sent to its input queue. The object itself therefore
runs in a loop - read a message from its queue,
respond to the message, loop back for another message.
So what happens when the queue gets stuffed full, as can happen
when something is generating messages faster than the object
is processing them?
If that's a temporary and limited state of affairs caused by a localised
data flood:
a dynamic queue solves the problem.
Otherwise:
If it is acceptable to discard data:
discard the data.
Otherwise:
re-design the program.

It is certainly possible to envisage circumstances in which it might be
acceptable to discard data - for example, if the queue is stuffed full
of numbers from a genuinely random source for use in, say, a
Miller-Rabin test, then it doesn't actually matter what those numbers
are, so to lose[1] a few might not worry us too much. Throw them away.

It is also possible to envisage circumstances in which we might care
very much about the data and where vast numbers of messages pile into
the queue in short order for a little while (e.g. pitch wheel events -
we want to keep every nuance of the tremolo and maybe it takes so long
to process a pitch wheel event that two more arrive while we're doing
it, but the performer is going to have to let go of the wheel
/eventually/...). Keep every message, and grow the queue as required.

If we care about the data too much to throw it away, and it's coming in
too fast for our queue design to handle, I see no choice but to come up
with a better design.
--
Richard Heathfield
Email: rjh at cpax dot org dot uk
"Usenet is a strange place" - dmr 29 July 1999
[1] oor "loose", foor thoose whoo preffer that spellling.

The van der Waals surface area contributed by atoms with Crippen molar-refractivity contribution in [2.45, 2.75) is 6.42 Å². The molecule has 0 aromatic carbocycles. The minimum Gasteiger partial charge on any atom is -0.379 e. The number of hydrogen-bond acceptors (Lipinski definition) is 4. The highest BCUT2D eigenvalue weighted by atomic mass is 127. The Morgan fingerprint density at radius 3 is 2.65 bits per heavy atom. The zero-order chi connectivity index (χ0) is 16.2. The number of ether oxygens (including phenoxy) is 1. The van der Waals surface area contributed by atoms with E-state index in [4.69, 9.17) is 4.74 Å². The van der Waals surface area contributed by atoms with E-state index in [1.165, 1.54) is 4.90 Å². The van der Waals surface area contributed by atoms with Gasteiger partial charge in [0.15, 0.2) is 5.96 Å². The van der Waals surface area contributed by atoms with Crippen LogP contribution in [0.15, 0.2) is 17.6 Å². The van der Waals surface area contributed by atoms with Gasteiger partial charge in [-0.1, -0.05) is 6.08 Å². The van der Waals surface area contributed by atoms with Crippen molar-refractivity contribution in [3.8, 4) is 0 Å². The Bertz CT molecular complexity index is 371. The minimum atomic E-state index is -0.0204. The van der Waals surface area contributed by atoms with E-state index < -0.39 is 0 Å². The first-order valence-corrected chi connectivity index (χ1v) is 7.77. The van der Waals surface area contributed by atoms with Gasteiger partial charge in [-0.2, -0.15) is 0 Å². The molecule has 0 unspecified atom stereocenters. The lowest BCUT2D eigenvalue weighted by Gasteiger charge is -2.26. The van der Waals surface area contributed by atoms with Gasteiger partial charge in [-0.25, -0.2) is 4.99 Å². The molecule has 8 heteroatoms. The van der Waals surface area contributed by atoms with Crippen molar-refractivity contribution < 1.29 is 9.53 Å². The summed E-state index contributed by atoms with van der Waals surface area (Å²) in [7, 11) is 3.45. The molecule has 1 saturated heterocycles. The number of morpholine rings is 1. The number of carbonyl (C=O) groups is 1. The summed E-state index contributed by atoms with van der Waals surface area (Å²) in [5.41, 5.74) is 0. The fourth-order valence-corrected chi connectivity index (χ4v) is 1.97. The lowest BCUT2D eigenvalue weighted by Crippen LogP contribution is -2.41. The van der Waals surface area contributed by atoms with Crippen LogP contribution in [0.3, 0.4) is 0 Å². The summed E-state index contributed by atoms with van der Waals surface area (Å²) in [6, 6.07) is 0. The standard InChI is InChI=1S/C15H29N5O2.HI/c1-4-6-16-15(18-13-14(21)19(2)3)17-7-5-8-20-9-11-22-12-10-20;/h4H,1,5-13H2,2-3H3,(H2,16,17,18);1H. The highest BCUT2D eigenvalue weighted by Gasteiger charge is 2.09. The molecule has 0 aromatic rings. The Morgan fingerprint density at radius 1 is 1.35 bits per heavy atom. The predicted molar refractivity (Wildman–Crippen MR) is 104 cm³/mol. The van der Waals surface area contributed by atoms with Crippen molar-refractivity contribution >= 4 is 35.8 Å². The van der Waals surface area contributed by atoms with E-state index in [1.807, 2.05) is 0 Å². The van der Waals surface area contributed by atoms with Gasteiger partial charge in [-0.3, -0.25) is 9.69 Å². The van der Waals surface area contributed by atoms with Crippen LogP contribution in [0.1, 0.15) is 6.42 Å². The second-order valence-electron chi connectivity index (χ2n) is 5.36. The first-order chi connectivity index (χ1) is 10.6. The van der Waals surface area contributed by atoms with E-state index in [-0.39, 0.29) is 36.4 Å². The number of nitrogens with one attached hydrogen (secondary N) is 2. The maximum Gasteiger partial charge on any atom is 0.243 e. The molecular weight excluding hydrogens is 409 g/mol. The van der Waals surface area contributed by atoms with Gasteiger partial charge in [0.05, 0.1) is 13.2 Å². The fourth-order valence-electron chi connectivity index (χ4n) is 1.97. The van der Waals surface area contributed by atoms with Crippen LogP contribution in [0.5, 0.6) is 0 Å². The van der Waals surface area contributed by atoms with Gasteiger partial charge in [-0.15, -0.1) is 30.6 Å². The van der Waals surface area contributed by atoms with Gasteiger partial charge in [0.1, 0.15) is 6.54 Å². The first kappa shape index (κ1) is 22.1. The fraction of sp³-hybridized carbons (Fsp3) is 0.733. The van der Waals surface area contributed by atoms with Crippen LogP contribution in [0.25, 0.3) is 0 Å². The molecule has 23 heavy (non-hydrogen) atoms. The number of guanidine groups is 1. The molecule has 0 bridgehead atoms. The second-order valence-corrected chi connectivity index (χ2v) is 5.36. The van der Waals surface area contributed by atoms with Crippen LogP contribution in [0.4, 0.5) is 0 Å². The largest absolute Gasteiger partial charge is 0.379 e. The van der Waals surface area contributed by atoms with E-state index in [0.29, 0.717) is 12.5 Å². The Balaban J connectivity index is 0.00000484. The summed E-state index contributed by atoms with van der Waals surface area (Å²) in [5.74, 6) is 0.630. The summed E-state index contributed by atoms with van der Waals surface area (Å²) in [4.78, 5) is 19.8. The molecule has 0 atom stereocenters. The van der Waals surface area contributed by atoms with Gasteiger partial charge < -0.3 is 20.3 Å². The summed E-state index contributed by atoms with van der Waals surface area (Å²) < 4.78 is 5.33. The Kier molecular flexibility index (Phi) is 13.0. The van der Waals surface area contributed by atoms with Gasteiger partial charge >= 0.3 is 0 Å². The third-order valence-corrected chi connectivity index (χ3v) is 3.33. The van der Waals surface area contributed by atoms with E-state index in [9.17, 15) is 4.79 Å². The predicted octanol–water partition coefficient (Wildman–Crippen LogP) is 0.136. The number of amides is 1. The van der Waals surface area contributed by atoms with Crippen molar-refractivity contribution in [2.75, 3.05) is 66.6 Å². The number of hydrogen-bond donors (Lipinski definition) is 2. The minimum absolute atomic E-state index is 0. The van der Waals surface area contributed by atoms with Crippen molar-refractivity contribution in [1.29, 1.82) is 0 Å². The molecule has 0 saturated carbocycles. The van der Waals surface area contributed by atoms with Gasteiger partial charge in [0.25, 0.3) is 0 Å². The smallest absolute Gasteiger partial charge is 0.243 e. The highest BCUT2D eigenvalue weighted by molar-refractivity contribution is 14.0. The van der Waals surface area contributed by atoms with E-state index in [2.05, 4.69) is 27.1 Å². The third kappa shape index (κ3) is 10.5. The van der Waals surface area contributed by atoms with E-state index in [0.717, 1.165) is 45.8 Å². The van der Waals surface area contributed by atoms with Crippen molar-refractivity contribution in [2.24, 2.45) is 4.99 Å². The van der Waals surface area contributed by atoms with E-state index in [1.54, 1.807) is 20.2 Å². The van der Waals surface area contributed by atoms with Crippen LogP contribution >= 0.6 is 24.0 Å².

Thiago Adams
2017-07-26 12:13:00 UTC
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Post by David Kleinecke
This is all very abstract and tentative.
[...]
Post by David Kleinecke
I would hope that everybody on comp.lang.c is savvy
enough to see that everything I have envisioned can be
done in C - except that the runtime may need some help.
Is the situation really as simple as it seems to me?
Yes, I agree with you.
I have implemented it in C.
The "actor model" is very useful for concurrent computation.
Chris M. Thomasson
2017-07-26 23:25:09 UTC
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Post by Thiago Adams
Post by David Kleinecke
This is all very abstract and tentative.
[...]
Post by David Kleinecke
I would hope that everybody on comp.lang.c is savvy
enough to see that everything I have envisioned can be
done in C - except that the runtime may need some help.
Is the situation really as simple as it seems to me?
Yes, I agree with you.
I have implemented it in C.
The "actor model" is very useful for concurrent computation.
Yes, they do tend to work out pretty nicely.
David Kleinecke
2017-07-27 00:28:28 UTC
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Post by Chris M. Thomasson
Post by Thiago Adams
Post by David Kleinecke
This is all very abstract and tentative.
[...]
Post by David Kleinecke
I would hope that everybody on comp.lang.c is savvy
enough to see that everything I have envisioned can be
done in C - except that the runtime may need some help.
Is the situation really as simple as it seems to me?
Yes, I agree with you.
I have implemented it in C.
The "actor model" is very useful for concurrent computation.
Yes, they do tend to work out pretty nicely.
OK Guys. I need to use the name "actor model".

From my POV actor models are one kind of OOP - IMO the most